Resolution Censuring the Mānoa Chief Executive Officer (President Lassner) Over Failure to Conduct Meaningful Faculty Consultation in the Reorganization Process


Presented to the Mānoa Faculty Senate by the Committee on Administration & Budget (CAB) for a vote of the full Senate on October 21, 2020, a resolution censuring the Mānoa Chief Executive Officer (President Lassner) over failure to conduct meaningful faculty consultation in the reorganization process.  Approved by the Mānoa Faculty Senate on October 21, 2020 with 51 votes (85.0%) in support; 9 votes (15.0%) opposed; and 5 abstentions.


WHEREAS, the Mānoa Faculty Senate (MFS) and its constituents acknowledge that, due to the ongoing COVID-19 pandemic, the University of Hawai‘i at Mānoa (UHM) must adapt, address immediate financial deficits, and evolve, and the MFS desires to be an active participant in finding new and creative solutions; and

WHEREAS, faculty are fundamental to UHM, and must, by Hawai‘i law and principles of shared governance, be involved in the very first steps of transforming and revisioning UHM, and faculty bring valuable knowledge, expertise, and skills to the conversation; and

WHEREAS, Chapter §89-1 of the Hawaii Revised Statutes states:

“(a)  The legislature finds that joint decision-making is the modern way of administering government.  Where public employees have been granted the right to share in the decision-making process affecting wages and working conditions, they have become more responsive and better able to exchange ideas and information on operations with their administrators.  Accordingly, government is made more effective;” and,

WHEREAS, the Hawaii Labor Relations Board (HLRB) Decision 394, which deals with the Employer-Union-Employee consultation process,  found that the “natural consequences of the State’s failure to engage in meaningful consultation constitutes a prohibited practice,” and HLRB Decision 394 is substantially related to the issues at hand; and,

WHEREAS, Executive Policy A3.101 calls for the MFS to review any proposed reorganization; and

WHEREAS, Board of Regents (BOR) Resolution 20-03 states:

“the Administration will consult with faculty, staff, and student organizations in a cooperative and collaborative manner and approach, taking into account the interests of the individuals, groups and entities involved or affected;” and,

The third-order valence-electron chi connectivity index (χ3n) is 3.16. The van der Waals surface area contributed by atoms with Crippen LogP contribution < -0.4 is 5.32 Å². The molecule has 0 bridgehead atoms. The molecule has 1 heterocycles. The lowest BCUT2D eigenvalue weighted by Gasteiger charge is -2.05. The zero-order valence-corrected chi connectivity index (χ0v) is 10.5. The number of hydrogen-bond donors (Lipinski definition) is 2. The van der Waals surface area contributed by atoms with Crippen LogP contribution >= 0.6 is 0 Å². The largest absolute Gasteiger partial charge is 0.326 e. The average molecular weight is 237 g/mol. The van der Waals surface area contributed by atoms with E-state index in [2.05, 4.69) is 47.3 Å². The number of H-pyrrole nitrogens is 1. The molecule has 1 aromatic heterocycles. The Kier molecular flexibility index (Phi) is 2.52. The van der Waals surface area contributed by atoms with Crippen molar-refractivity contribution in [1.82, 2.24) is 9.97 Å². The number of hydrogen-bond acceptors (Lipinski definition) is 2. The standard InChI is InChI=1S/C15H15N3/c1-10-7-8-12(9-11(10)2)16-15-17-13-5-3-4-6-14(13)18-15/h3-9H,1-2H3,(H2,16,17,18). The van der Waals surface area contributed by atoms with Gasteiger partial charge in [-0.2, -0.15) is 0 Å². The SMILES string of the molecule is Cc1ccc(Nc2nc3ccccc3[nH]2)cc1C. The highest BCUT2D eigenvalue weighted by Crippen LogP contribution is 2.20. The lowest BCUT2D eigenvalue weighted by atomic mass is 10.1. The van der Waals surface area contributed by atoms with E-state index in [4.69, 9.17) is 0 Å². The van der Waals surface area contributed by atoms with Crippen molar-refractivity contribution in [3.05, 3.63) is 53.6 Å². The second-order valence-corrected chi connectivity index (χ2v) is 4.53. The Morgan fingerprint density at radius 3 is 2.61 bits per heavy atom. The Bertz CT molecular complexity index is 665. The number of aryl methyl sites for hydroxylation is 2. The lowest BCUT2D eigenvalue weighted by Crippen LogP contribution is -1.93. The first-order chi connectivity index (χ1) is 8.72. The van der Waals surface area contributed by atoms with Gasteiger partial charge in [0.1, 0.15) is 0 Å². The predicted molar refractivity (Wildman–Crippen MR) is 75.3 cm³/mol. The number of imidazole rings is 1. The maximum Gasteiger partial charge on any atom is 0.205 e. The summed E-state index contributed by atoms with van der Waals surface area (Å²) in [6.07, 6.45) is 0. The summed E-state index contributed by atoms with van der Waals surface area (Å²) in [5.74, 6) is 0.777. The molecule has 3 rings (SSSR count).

WHEREAS, the agreement between the University of Hawaii Professional Assembly (UHPA), the MFS, and Administration (2017-2021 UHPA-BOR Contract, Section R-20, Part 1) specifies that: “The University will refer the following topics to Senates […]

  1. Initiation, review, and evaluation of proposed, probationary, or established research, instructional and academic programs;” and,

WHEREAS, President Lassner and Provost Bruno assembled “a small team that spent countless hours over the summer examining student enrollments, program reviews, etc, across all of the UH Mānoa units;” and,

WHEREAS, the members of this “small team […] consisted of President Lassner and myself [Provost Bruno], along with interim [sic] Vice Chancellor for Administration, Finance and Operations Sandy French, interim [sic] Vice Chancellor for Research Velma Kameoka, Interim Associate Vice Chancellor for Academic Affairs Laura Lyons, and Senior Advisor to the Provost Wendy Pearson” (italics added, bold in original; referred to initially as “Mānoa Budget Team” and henceforth herein); and,

WHEREAS, in the two instances where President Lassner is mentioned in Provost Bruno’s September 11 announcement, President Lassner’s role is described in equal terms with Provost Bruno’s in the creation of the Mānoa Budget Team and the creation of a “course of action to reposition the University for FY22 and beyond;” and,

WHEREAS, President’s Lassner’s active leadership role in managing the academic concerns of UHM appear to contradict the distinct roles of the President/CEO and Provost of UHM outlined in the “Phase I Reorganization of the Mānoa Management Structure;” and,

WHEREAS, President Lassner did not ensure that faculty were included in the development of criteria to be used in evaluating potential stop-outs, eliminations, reorganizations, or initiations of academic or non-academic units; and,